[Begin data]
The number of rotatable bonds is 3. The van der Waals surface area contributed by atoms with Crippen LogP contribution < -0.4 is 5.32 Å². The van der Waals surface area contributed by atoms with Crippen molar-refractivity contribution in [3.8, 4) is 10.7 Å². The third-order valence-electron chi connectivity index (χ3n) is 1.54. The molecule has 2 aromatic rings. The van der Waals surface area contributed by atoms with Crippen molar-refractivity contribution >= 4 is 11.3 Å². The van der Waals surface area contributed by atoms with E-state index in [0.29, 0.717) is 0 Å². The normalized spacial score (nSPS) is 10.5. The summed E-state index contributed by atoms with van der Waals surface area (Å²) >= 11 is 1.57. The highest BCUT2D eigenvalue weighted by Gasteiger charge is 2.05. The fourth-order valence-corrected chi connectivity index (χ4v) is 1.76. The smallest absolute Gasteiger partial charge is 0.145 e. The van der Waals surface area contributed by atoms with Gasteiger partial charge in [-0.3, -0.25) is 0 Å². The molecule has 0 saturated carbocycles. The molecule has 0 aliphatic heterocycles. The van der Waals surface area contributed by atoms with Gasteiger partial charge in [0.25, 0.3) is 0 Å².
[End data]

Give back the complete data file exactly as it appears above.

The number of rotatable bonds is 3. The van der Waals surface area contributed by atoms with Crippen LogP contribution < -0.4 is 5.32 Å². The van der Waals surface area contributed by atoms with Crippen molar-refractivity contribution in [3.8, 4) is 10.7 Å². The third-order valence-electron chi connectivity index (χ3n) is 1.54. The molecule has 2 aromatic rings. The van der Waals surface area contributed by atoms with Crippen molar-refractivity contribution >= 4 is 11.3 Å². The van der Waals surface area contributed by atoms with E-state index in [0.29, 0.717) is 0 Å². The normalized spacial score (nSPS) is 10.5. The summed E-state index contributed by atoms with van der Waals surface area (Å²) >= 11 is 1.57. The highest BCUT2D eigenvalue weighted by Gasteiger charge is 2.05. The fourth-order valence-corrected chi connectivity index (χ4v) is 1.76. The smallest absolute Gasteiger partial charge is 0.145 e. The van der Waals surface area contributed by atoms with Gasteiger partial charge in [-0.3, -0.25) is 0 Å². The molecule has 0 saturated carbocycles. The molecule has 0 aliphatic heterocycles. The van der Waals surface area contributed by atoms with Gasteiger partial charge in [0.25, 0.3) is 0 Å².